Death Comes for the Archbishop by Willa Cather:
When they sat down to supper, the host introduced to the Bishop the tall, stout young man with the protruding front, who had been asleep on the floor. He said again that Trinidad Lucero was studying with him, and was supposed to be his secretary,--adding that he spent most of his time hanging about the kitchen and hindering the girls at their work.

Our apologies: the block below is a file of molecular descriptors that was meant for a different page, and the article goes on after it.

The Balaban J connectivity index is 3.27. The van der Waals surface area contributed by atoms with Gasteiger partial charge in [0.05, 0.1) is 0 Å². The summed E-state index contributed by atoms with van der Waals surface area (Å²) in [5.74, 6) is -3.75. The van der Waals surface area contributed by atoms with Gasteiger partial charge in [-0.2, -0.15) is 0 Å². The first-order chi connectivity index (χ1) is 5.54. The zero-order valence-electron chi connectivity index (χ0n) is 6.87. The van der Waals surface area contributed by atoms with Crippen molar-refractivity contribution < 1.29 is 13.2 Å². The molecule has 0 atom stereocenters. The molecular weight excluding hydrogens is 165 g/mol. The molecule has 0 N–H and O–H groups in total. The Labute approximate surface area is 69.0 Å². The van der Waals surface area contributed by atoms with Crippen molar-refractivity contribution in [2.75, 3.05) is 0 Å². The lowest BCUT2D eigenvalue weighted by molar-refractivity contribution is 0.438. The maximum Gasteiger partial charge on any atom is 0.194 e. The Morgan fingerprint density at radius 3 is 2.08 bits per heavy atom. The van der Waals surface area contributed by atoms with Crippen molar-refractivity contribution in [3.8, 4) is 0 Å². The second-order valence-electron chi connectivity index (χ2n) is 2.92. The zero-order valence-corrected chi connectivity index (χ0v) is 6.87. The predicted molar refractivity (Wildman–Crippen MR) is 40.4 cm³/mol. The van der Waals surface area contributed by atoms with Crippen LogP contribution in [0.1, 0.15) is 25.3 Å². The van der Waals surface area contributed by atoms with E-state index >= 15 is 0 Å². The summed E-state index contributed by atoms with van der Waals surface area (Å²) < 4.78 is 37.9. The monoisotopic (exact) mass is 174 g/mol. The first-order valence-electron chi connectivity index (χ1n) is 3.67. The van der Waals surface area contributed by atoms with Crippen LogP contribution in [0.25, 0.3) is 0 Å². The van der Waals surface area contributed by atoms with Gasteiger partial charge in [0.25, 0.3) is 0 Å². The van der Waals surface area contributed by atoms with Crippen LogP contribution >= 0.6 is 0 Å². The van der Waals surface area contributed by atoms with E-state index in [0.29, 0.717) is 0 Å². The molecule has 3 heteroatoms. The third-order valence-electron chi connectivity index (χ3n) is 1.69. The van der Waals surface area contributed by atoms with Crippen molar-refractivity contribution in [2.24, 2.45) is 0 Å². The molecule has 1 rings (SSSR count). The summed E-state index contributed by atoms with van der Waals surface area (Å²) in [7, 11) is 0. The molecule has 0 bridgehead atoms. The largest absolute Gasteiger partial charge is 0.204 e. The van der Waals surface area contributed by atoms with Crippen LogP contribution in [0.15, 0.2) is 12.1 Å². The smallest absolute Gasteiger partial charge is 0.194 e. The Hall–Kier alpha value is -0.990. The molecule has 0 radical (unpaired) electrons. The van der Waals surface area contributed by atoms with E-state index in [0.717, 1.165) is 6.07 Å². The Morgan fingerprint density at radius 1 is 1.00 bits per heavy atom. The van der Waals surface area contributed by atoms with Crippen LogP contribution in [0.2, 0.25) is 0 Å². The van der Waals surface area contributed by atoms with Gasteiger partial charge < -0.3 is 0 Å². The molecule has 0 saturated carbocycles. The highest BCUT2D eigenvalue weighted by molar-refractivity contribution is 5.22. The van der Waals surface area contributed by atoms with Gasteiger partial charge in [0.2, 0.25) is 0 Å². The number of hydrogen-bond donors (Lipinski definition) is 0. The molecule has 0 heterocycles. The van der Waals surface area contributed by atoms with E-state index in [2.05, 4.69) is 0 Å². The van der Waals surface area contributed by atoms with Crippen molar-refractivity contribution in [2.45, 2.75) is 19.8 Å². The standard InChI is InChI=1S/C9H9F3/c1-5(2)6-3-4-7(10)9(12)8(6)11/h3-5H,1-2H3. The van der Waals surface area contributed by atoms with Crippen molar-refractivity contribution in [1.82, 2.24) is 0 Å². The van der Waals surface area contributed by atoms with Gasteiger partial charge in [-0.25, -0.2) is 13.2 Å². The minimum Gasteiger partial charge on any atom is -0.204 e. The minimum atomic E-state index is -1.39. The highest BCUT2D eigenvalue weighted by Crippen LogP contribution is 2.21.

These remarks were made in the young man’s presence, but did not embarrass him at all. His whole attention was fixed upon the mutton stew, which he began to devour with undue haste as soon as his plate was put before him. The Bishop observed late that Trinidad was treated very much like a poor relation or a servant. He was sent on errands, was told without ceremony to fetch the Padre’s boots, to bring wood for the fire, to saddle his horse. Father Latour disliked his personality so much that he could scarcely look at him. His fat face was irritatingly stupid, and had the grey, oily look of soft cheeses. The corners of his mouth were deep folds in plumpness, like the creases in a baby’s legs, and the steel rim of his spectacles, where it crossed his nose, was embedded in soft flesh. He said not one word during supper, but ate as if he were afraid of never seeing food again. When his attention left his plate for a moment, it was fixed in the same greedy way upon the girl who served the table—and who seemed to regard him with careless contempt. The student gave the impression of being always stupefied by one form of sensual disturbance or another.